Italy Vacation 2003
Day 7, Saturday, Oct. 11th

Today I took an optional excursion called Adventure on Mt. Etna and Siracusa. Somehow these tours seem always to be done in reverse order than the name. We went from Taormina to Siracusa then back to Mt. Etna then back to the hotel. It took all day. Here's the map.

Tour Director Alison said to be ready to leave (at the bus) at 8:30. As described on yesterdays page, the process of getting a group of 46 people in and out of this hotel could be quite daunting. The elevators from the lower level hotel to the tunnel could only handle six to eight people at a time and there were only two of them. It required a good 15 minute head start to make sure you were there at the appointed time. It was even a greater problem on day 8 when we had to leave really early to catch the ferry to the mainland at Messina. Everybody pretty much made it and off we went.

It takes the best part of two hours to get to Siracusa. Siracusa (or Syracuse in English) has the same sort of history as Agrigento. Siracusa was the most important of the Greek based cities located in Sicily. It was founded in approximately 735 B.C.. It was at the height of its power in the mid 400s B.C.. Dionysius I is one of the best known rulers (or as one book calls him "despot" ruler) during this time. In 415 B.C., Athens tried to take Siracusa and failed. Dionysius captured the soldiers and imprisoned them in a stone quarry (there's a picture of it below). They were packed in like cattle, not given any food, and left to die. It is one of the nastier incidents, of many, that occurred during the reign of Dionysus. The city came under Roman control in A.D. 212 when it was taken by Marcellus. During this battle, the physicist/mathematician Archimedes (who was born in Siracusa) was killed in his study by a Roman solder who didn't know who he was. Here are some pictures.

The Greek Theatre was built in the 5th century B.C.. It is/was one of the great theatres of the classical period. Plays by Euripides were presented here (and still are now and then).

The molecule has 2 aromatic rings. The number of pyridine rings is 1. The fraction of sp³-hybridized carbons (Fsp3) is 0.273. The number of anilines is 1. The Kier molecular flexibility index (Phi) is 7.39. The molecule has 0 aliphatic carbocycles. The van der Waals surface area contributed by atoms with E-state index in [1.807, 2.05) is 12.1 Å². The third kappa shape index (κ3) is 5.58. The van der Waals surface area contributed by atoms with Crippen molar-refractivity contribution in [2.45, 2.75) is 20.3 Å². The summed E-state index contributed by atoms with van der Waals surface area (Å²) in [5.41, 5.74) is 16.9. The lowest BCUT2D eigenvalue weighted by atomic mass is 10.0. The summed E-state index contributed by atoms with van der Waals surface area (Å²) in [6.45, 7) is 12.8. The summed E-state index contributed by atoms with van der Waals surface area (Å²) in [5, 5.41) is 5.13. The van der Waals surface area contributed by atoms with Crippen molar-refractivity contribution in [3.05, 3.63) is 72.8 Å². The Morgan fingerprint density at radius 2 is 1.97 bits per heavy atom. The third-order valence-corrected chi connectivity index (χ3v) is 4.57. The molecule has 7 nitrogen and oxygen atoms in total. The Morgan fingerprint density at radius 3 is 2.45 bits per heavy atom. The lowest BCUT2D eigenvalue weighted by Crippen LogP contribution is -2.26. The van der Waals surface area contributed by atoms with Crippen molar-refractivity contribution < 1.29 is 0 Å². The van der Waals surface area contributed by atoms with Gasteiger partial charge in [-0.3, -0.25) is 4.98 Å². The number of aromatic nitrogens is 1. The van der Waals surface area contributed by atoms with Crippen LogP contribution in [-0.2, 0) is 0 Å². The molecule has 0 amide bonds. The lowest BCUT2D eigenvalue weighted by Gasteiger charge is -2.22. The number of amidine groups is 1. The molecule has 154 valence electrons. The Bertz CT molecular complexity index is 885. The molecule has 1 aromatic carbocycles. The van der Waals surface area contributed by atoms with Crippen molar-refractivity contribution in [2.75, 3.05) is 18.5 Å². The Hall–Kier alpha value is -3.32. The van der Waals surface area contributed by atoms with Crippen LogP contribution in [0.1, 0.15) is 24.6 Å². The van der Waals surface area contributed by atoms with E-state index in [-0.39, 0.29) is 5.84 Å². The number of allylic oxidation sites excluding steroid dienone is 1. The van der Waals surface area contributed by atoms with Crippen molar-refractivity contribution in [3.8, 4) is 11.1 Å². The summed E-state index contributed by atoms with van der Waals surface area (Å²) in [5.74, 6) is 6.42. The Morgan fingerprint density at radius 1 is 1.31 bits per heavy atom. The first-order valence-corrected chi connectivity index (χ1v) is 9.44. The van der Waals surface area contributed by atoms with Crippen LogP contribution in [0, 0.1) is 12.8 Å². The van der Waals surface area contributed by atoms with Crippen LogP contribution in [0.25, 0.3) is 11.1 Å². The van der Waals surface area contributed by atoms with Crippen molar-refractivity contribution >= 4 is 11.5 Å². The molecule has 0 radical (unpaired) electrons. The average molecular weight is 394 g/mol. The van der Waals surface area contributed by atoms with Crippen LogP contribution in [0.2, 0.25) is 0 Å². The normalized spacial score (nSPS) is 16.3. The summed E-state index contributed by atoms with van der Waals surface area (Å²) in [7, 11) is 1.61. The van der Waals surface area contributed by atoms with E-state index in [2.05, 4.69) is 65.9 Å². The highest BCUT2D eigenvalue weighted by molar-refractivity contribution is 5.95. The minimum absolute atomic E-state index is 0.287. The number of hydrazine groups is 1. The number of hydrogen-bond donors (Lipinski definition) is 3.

The seating area of the Greek Theatre.
The Roman Amphitheatre. This one had gladiators and the like. The Paradise Quarry. One of several places granite was quarried for monuments in the area. This is also the place where Dionysus placed the Greek soldiers and let them die.
The so called Ear of Dionysius. This "cave" amplifies sound so a whisper can sound as loud as regular talking. A closer look at the "Ear". It's 61m or 200 ft. long.

The ear is located under the seating area of the Greek Theatre. One story says this character Dionysius forced prisoners into the "Ear" and he was able to hear everything that was said. The validity of the story is questioned by some.

The sound in there is quite impressive but I doubt that you could hear everything a group of people said. There was just too much echo for that, in my opinion anyway.

In the next pictures below we move from the western outskirts of Siracusa to Ortygia Island, also known as Citta Vecchia or the old city. Mythology says that this island was once ruled by Calypso, the daughter of Atlas. She was the sea nymph who detained Ulysses for seven years.

Inside of the ear looking out.
The inside of the Duomo.
This Duomo was built over the Temple of Minerva (5th century) and employs some of the Doric columns from it. You can see one in the background just left of centre.
A longer shot of the Duomo. It was converted into a basilica in the 7th century. I think this is the Fonte Arethusa. It has mythological connections as well.
A typical street in Siracusa.
Just north of Siracusa is a large complex of oil refineries. Apparently these are the closest ones to Libya, just across the Mediterranean Sea, south of here.

Over the years, geography and geology have been a bit of a fascination for me so the next and last stop in the Sicily is one of the more active volcanoes in the world -- Mt. Etna. I hope you'll excuse me if I get a bit carried away with this part.